The ritual of spreading the cremation ashes of a beloved person who has passed is a time-honored way to say goodbye and lay them to rest in nature. Spreading a loved one’s ashes can be a powerful moment of grief and healing, as the physical act represents the finality of this goodbye. Many people wish to say a prayer for themselves and the one who passed while spreading ashes. This is a way to honor the person who passed and express your deep grief. Or, perhaps the departed person was a person of faith, and they would have wanted a prayer over their ash spreading. Prayer is powerful and unites many people, just as grieving one who passed does. If you’re looking for a prayer or are perhaps wondering how on earth to choose the right one, please keep reading. We’ll suggest prayers for your ash spreading and discuss how to make this important choice.
A Prayer for Spreading Ashes by Daniel Szczesniak
This Christian prayer focuses on the hope of eternal life as comfort during present grief.
“Father, even as your Son committed his spirit into your hands at the hour of his death, even so we commit these remains to your care. Your word promises that if we are, by faith, united to Christ in his death, we are also united to him in his resurrection. So we say goodbye to [Name], and scatter her (his) ashes into your keeping. One day, at the last trumpet, we shall see her (him) again; sown in corruption, raised in incorruption; sown in weakness, raised in power; no longer bearing the perishable image of the man of dust, but changed and bearing the imperishable image of the man of heaven. Amen.”
Hope Prayer by Natalie Regoli
This is a Christian poem for profound grief. It offers thanks for the person who was here and pleads for strength and support during loss.
“Dear God, we are hurting and struggling to accept the loss of our loved one. But even in pain, we know that all things work together for your good. As we scatter these ashes, we release our dear one into your loving hands where she (he) truly belongs. Thank you for filling us with the hope of seeing her (him) again when we come home to be with you. Let your love fill the void in our hearts, and help us to find joy in the times we shared with her (him). In Jesus' name, we believe and pray, Amen.”
Evidence by Mary Oliver
This poem is about eternal joy, even in the face of profound loss.
“May I never not be frisky,
May I never not be risqué.
May my ashes, when you have them, friend,
and give them to the ocean,
leap in the froth of the waves,
still loving movement,
still ready, beyond all else,
to dance for all the world.”
Ashes to Ashes, Dust to Dust
This is a Christian prayer commonly used at burials, but it is equally appropriate for an ash spreading. It’s taken from the Book of Common Prayer (1662).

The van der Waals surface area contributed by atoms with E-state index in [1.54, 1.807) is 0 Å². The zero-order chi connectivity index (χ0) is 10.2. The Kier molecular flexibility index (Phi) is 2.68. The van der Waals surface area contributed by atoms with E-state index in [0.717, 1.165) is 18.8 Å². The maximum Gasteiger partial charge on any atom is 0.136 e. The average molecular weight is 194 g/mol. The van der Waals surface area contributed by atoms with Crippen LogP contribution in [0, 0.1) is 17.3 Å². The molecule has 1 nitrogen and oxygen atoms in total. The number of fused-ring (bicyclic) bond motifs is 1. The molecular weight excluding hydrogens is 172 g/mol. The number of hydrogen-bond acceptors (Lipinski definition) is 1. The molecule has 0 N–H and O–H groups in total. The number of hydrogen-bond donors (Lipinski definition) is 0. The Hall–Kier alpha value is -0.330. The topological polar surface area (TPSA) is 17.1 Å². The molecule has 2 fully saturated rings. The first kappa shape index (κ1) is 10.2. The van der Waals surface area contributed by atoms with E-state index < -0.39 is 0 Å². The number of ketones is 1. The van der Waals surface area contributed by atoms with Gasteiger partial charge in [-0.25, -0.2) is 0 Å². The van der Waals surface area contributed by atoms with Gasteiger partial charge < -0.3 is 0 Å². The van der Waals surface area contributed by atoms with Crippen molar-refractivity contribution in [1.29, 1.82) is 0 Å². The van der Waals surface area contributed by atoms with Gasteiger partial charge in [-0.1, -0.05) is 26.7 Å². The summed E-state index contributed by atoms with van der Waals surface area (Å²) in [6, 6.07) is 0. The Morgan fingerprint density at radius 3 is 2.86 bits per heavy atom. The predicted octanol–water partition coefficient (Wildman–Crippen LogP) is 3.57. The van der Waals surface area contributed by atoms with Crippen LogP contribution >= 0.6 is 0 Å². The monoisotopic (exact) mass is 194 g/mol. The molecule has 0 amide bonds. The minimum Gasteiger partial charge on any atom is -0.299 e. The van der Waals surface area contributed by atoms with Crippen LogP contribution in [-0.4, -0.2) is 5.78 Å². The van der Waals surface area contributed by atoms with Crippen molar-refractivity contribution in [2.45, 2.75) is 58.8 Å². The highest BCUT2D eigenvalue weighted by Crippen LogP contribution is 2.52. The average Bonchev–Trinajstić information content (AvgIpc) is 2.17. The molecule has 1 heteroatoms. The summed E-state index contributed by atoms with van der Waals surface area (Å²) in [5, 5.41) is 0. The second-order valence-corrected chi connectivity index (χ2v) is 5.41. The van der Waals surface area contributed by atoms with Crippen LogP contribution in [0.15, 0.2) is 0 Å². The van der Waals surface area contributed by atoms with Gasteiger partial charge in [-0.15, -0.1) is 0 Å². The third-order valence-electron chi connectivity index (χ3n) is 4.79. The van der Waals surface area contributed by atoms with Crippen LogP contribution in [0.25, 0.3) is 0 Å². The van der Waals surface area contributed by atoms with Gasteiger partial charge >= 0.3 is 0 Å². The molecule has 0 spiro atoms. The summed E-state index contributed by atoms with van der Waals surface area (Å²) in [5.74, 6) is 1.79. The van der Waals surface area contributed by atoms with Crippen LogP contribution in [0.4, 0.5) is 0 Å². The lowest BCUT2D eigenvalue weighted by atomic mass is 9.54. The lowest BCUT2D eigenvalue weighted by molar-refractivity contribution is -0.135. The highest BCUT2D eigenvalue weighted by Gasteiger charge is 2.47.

“Forasmuch as it hath pleased almighty God of his great mercy to take unto himself the soul of our dear brother here departed, we, therefore, commit his body to the ground; earth to earth, ashes to ashes, dust to dust; in sure and certain hope of the resurrection to eternal life, through our Lord Jesus Christ; who shall change our vile body, that it may be like unto his glorious body, according to the mighty working, whereby he is able to subdue all things to himself.”
How to Choose a Prayer to Say While Spreading Ashes
This is one of those choices where there isn’t a wrong one. Whatever prayer you choose will be read by you, and your heart will come through the words, bringing them to life. You can always choose a prayer that your loved one liked or one that was particularly meaningful. Or, if there’s a prayer that is special to you, or others who knew the departed person, that is also entirely appropriate. You can also choose a new prayer if it captures some of what you’re feeling right now or if it simply feels comforting during this time of grief.
Getting caught up in making the “right” decision can be easy, especially if you’re in a place of profound grief. The desire to have the perfect send-off to honor the one who passed is normal and admirable and shows how much you care for this person. Let go of the stress as much as possible and give yourself permission to make choices that are good enough. Or, if you have others around you who were close to the person who passed, you can delegate the task of choosing prayers (and even speaking them) to someone else.
Remember, this ceremony is as much for you as it is for the person who passed. Any prayer that feels good to you is a right choice.
Ecorial’s Memory MapRecord the exact location of your loved one’s ash scattering on Ecorial’s Memory Map. You can create an online memorial to share with those who also love the one who passed, and mark where you laid them to rest.
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